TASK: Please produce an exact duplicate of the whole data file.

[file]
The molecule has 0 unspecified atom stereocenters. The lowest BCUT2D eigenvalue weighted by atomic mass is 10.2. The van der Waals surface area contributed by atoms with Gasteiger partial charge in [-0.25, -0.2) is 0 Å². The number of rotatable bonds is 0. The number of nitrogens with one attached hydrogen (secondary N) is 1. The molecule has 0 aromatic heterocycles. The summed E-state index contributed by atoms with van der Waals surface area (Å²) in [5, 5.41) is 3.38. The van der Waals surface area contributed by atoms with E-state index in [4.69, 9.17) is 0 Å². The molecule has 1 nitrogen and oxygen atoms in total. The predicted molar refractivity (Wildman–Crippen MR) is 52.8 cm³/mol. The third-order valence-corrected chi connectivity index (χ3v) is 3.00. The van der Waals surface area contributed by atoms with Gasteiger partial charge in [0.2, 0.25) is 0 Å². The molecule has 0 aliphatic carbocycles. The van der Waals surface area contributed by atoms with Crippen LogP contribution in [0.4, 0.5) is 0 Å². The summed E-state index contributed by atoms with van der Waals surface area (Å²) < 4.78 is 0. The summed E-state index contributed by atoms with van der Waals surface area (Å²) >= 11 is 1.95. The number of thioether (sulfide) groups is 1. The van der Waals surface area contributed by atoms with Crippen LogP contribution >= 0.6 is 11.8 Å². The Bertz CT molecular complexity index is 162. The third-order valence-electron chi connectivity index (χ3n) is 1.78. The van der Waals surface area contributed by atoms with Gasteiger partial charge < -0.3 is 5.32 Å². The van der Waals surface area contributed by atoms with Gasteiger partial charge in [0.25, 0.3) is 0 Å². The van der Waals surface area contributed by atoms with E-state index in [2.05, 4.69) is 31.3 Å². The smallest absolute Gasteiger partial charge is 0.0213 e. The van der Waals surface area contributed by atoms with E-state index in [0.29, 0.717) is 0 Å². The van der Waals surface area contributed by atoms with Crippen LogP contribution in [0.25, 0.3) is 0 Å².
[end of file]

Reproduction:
The molecule has 0 unspecified atom stereocenters. The lowest BCUT2D eigenvalue weighted by atomic mass is 10.2. The van der Waals surface area contributed by atoms with Gasteiger partial charge in [-0.25, -0.2) is 0 Å². The number of rotatable bonds is 0. The number of nitrogens with one attached hydrogen (secondary N) is 1. The molecule has 0 aromatic heterocycles. The summed E-state index contributed by atoms with van der Waals surface area (Å²) in [5, 5.41) is 3.38. The van der Waals surface area contributed by atoms with E-state index in [4.69, 9.17) is 0 Å². The molecule has 1 nitrogen and oxygen atoms in total. The predicted molar refractivity (Wildman–Crippen MR) is 52.8 cm³/mol. The third-order valence-corrected chi connectivity index (χ3v) is 3.00. The van der Waals surface area contributed by atoms with Gasteiger partial charge in [0.2, 0.25) is 0 Å². The molecule has 0 aliphatic carbocycles. The van der Waals surface area contributed by atoms with Crippen LogP contribution in [0.4, 0.5) is 0 Å². The summed E-state index contributed by atoms with van der Waals surface area (Å²) < 4.78 is 0. The summed E-state index contributed by atoms with van der Waals surface area (Å²) >= 11 is 1.95. The number of thioether (sulfide) groups is 1. The van der Waals surface area contributed by atoms with Crippen LogP contribution >= 0.6 is 11.8 Å². The Bertz CT molecular complexity index is 162. The third-order valence-electron chi connectivity index (χ3n) is 1.78. The van der Waals surface area contributed by atoms with Gasteiger partial charge < -0.3 is 5.32 Å². The van der Waals surface area contributed by atoms with Gasteiger partial charge in [0.25, 0.3) is 0 Å². The van der Waals surface area contributed by atoms with E-state index in [2.05, 4.69) is 31.3 Å². The smallest absolute Gasteiger partial charge is 0.0213 e. The van der Waals surface area contributed by atoms with E-state index in [0.29, 0.717) is 0 Å². The van der Waals surface area contributed by atoms with Crippen LogP contribution in [0.25, 0.3) is 0 Å².